• Your Scout should start writing up the project report, including a detailed breakdown of hours and tasks. It's helpful to borrow a completed, approved binder from an Eagle Scout friend to see an example of how it's done.
  • The Scout should now write the statement of purpose and ambition, a page-long essay, and the religious essay, if necessary.
  • Start compiling the advancement record, personal datasheet, and any additional paperwork for the binder.

Two Months to Eagle

The heavy lifting has been done. At this stage, the Scout should be focused on final touches and submitting his application.

  • Your Scout should finish the binder and meet with the troop Eagle advisor. Have your troop unit leader and committee chair sign off on the application and binder.
  • Submit the binder to the council and get proof of acceptance. Schedule the Eagle board of review, which, unlike a normal advancement board, is held at the council, not troop level.
  • Double-check every element of the Scout uniform, from socks to kerchief slide, belt, regulation pants or shorts, and shirt. Make sure all badges have been sewn on correctly.

The Board of Review

The Eagle board of review is not held at troop headquarters, so make sure your Scout gets the right address and figures out where it is well ahead of time to ensure that they arrive on time or—better—a few minutes early. Many parents attend with their kids to offer moral support. If you go, you will be expected to wait outside. Afterward, assuming all goes well, you will be congratulated along with your child.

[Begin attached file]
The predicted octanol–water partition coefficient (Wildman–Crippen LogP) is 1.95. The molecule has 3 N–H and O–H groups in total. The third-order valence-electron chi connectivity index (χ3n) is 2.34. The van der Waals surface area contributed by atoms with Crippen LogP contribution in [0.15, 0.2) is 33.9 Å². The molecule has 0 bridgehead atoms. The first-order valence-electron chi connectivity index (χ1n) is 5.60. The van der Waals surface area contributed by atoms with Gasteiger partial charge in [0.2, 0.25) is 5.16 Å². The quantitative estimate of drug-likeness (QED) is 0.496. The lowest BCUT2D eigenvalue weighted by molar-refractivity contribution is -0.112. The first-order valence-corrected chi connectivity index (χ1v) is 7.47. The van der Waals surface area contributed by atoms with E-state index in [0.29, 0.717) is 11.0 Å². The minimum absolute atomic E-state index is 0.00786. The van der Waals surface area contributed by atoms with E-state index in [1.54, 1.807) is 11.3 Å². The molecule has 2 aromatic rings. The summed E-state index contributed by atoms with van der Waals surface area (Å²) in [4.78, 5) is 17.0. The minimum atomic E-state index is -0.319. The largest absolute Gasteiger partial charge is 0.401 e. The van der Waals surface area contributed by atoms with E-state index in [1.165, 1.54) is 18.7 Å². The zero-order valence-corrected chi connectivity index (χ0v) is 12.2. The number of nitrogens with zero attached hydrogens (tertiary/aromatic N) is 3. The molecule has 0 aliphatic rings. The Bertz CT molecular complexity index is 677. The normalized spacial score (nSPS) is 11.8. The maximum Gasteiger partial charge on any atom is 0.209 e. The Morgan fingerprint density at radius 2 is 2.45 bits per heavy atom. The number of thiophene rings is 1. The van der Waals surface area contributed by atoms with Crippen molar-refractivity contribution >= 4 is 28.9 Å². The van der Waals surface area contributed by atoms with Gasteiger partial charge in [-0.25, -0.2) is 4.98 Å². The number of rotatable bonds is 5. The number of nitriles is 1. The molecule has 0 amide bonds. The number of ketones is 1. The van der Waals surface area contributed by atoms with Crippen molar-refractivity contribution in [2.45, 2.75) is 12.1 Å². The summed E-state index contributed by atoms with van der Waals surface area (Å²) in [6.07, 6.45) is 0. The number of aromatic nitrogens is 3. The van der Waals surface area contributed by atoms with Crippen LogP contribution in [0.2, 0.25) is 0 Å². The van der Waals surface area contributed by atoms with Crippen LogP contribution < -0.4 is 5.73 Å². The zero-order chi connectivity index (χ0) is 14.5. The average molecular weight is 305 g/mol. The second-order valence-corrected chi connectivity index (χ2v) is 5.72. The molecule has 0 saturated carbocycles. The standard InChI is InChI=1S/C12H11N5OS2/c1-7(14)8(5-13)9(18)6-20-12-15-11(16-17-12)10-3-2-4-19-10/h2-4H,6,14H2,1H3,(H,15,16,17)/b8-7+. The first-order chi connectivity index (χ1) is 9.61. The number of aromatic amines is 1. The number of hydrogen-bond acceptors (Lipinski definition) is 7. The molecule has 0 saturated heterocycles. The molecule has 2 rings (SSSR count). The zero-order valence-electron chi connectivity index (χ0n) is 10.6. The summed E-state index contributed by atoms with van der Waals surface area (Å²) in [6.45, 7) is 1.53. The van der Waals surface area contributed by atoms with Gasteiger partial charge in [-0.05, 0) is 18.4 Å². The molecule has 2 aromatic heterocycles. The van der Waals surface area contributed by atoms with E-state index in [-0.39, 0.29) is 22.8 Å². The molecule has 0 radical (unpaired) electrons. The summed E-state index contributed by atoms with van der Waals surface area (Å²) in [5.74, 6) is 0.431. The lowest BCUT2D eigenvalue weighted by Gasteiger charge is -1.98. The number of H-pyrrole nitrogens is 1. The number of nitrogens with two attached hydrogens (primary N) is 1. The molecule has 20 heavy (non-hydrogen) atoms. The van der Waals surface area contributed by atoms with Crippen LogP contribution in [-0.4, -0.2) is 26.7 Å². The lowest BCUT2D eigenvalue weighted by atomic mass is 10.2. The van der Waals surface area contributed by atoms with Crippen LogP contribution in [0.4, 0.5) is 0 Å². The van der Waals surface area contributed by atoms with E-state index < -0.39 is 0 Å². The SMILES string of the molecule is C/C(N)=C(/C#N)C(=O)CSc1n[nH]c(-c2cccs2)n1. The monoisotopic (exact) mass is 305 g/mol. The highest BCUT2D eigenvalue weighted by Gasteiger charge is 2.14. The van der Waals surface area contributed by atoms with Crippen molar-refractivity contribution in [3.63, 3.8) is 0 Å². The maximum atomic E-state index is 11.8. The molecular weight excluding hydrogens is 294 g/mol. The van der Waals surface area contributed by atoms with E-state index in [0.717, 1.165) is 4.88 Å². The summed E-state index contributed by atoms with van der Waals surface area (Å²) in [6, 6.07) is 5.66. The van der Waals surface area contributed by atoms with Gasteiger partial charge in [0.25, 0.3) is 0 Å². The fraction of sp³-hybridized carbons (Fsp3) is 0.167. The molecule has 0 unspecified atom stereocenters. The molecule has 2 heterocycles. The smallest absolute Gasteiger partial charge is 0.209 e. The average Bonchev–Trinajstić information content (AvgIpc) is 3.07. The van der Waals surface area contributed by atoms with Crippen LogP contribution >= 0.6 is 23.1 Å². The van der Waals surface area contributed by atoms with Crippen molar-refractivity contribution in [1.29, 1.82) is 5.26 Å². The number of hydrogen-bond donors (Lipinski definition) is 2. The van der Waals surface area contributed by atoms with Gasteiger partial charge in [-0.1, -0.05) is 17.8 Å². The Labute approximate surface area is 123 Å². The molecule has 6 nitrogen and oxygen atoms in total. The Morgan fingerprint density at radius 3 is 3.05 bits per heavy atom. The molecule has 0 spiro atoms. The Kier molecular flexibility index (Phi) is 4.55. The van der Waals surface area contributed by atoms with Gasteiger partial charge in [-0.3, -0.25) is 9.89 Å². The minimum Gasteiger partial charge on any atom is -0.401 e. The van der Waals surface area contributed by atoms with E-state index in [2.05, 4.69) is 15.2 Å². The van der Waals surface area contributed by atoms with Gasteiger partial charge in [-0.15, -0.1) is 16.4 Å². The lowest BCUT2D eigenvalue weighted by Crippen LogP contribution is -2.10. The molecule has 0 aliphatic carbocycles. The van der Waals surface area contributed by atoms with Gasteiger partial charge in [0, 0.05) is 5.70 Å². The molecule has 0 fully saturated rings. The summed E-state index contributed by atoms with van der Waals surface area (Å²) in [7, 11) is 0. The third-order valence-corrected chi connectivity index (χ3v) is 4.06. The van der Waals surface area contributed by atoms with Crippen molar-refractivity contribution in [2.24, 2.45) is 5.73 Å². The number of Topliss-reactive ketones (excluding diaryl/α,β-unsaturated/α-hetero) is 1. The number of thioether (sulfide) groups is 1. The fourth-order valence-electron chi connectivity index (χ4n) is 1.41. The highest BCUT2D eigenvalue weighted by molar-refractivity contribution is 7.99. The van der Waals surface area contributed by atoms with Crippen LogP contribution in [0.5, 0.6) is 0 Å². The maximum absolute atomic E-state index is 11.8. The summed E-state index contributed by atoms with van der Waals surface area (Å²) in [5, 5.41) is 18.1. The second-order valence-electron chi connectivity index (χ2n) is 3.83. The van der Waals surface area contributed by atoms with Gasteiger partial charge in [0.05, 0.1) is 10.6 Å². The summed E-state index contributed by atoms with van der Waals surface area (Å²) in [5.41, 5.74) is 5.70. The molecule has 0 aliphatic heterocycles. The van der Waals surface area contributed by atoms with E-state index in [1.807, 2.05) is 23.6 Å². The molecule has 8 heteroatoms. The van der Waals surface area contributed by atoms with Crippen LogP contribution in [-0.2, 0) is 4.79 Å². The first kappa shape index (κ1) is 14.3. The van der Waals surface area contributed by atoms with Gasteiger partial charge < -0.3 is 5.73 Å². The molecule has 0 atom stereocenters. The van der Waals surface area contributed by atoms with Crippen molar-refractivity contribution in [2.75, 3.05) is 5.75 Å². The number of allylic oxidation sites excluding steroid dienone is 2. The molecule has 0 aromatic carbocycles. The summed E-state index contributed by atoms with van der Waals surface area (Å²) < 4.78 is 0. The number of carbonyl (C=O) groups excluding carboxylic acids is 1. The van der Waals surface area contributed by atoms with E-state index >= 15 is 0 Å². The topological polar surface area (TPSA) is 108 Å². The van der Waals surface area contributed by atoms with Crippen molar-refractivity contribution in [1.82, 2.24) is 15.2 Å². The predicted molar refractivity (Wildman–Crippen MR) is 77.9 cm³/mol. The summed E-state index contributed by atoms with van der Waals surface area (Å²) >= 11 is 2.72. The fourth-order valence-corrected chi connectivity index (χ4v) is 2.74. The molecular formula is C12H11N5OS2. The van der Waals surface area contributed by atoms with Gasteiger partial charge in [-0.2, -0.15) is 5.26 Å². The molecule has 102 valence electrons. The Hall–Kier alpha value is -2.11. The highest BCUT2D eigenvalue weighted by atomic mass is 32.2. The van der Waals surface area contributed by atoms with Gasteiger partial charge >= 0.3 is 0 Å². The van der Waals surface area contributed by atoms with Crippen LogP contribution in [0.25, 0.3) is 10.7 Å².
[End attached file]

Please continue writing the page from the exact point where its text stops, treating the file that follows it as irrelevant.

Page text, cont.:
The review board typically consists of three council leaders. Your child's scoutmaster or unit committee chairman enters with your child and introduces him. Then the board asks questions, typically about your child's scouting experiences, Eagle project, the things they enjoyed most about scouting and, sometimes, what aspects they would improve or what merit badge they would like to see added.

As intimidating as the whole thing may appear ahead of time, the actual experience tends to be a fairly comfortable chat, a chance to review and revel in everything that brought your child to this point. Your child should be polite, respectful, and tactful, and should remember to express his thanks, both to the review board and his troop leaders.

The date of a successful Eagle board of review is the date of the formal conferring of Eagle honors. The binder still goes on to national headquarters for review, but barring unforeseen circumstances, this should be a formality.

The Eagle Court of Honor

Once the application has been approved at the national level, most troops start laying plans for the Court of Honor, a formal ceremony honoring the troop's newest Eagle scouts.

3 Sources
Verywell Family uses only high-quality sources, including peer-reviewed studies, to support the facts within our articles. Read our editorial process to learn more about how we fact-check and keep our content accurate, reliable, and trustworthy.
  1. Boy Scouts of America. Eagle Scout Rank Requirements.

  2. Boy Scouts of America. Scouts BSA Rank Requirements.

  3. Boy Scouts of America. Eagle Courts of Honor.

By Jackie Burrell
Jackie Burrell is a former education and parenting reporter, experienced in issues around parenting young adults as a mother of four.